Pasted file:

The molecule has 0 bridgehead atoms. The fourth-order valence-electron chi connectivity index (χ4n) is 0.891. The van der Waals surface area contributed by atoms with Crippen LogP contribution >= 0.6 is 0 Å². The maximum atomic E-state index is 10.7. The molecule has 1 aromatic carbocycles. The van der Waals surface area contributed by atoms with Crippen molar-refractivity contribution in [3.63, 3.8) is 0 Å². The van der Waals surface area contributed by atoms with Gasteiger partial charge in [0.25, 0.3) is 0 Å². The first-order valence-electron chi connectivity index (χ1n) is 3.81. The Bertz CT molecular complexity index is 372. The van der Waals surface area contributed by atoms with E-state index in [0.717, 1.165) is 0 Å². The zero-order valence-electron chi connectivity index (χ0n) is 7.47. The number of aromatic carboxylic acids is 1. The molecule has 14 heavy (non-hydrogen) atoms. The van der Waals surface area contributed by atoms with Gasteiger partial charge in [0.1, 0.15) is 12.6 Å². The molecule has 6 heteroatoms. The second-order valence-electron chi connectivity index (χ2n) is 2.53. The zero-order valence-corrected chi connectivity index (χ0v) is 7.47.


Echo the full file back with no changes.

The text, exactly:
The molecule has 0 bridgehead atoms. The fourth-order valence-electron chi connectivity index (χ4n) is 0.891. The van der Waals surface area contributed by atoms with Crippen LogP contribution >= 0.6 is 0 Å². The maximum atomic E-state index is 10.7. The molecule has 1 aromatic carbocycles. The van der Waals surface area contributed by atoms with Crippen molar-refractivity contribution in [3.63, 3.8) is 0 Å². The van der Waals surface area contributed by atoms with Gasteiger partial charge in [0.25, 0.3) is 0 Å². The first-order valence-electron chi connectivity index (χ1n) is 3.81. The Bertz CT molecular complexity index is 372. The van der Waals surface area contributed by atoms with E-state index in [0.717, 1.165) is 0 Å². The zero-order valence-electron chi connectivity index (χ0n) is 7.47. The number of aromatic carboxylic acids is 1. The molecule has 14 heavy (non-hydrogen) atoms. The van der Waals surface area contributed by atoms with Gasteiger partial charge in [0.1, 0.15) is 12.6 Å². The molecule has 6 heteroatoms. The second-order valence-electron chi connectivity index (χ2n) is 2.53. The zero-order valence-corrected chi connectivity index (χ0v) is 7.47.